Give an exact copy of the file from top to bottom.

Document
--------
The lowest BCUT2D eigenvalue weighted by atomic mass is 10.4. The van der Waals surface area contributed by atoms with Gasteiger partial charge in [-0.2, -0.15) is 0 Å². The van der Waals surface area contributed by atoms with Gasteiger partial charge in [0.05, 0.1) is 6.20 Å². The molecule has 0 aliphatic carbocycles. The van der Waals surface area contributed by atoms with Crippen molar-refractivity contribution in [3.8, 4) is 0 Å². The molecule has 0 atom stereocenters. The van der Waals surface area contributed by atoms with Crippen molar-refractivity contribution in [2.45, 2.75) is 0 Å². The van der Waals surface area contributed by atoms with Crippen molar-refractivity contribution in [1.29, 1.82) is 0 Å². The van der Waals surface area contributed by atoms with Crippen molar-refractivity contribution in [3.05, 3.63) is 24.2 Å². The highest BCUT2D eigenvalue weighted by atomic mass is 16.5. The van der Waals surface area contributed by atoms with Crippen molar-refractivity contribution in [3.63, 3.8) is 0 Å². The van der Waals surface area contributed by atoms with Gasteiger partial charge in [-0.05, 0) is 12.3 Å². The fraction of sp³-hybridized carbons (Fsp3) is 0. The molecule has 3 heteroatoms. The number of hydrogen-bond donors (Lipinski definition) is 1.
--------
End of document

The lowest BCUT2D eigenvalue weighted by atomic mass is 10.4. The van der Waals surface area contributed by atoms with Gasteiger partial charge in [-0.2, -0.15) is 0 Å². The van der Waals surface area contributed by atoms with Gasteiger partial charge in [0.05, 0.1) is 6.20 Å². The molecule has 0 aliphatic carbocycles. The van der Waals surface area contributed by atoms with Crippen molar-refractivity contribution in [3.8, 4) is 0 Å². The molecule has 0 atom stereocenters. The van der Waals surface area contributed by atoms with Crippen molar-refractivity contribution in [2.45, 2.75) is 0 Å². The van der Waals surface area contributed by atoms with Crippen molar-refractivity contribution in [1.29, 1.82) is 0 Å². The van der Waals surface area contributed by atoms with Crippen molar-refractivity contribution in [3.05, 3.63) is 24.2 Å². The highest BCUT2D eigenvalue weighted by atomic mass is 16.5. The van der Waals surface area contributed by atoms with Crippen molar-refractivity contribution in [3.63, 3.8) is 0 Å². The van der Waals surface area contributed by atoms with Gasteiger partial charge in [-0.05, 0) is 12.3 Å². The fraction of sp³-hybridized carbons (Fsp3) is 0. The molecule has 3 heteroatoms. The number of hydrogen-bond donors (Lipinski definition) is 1.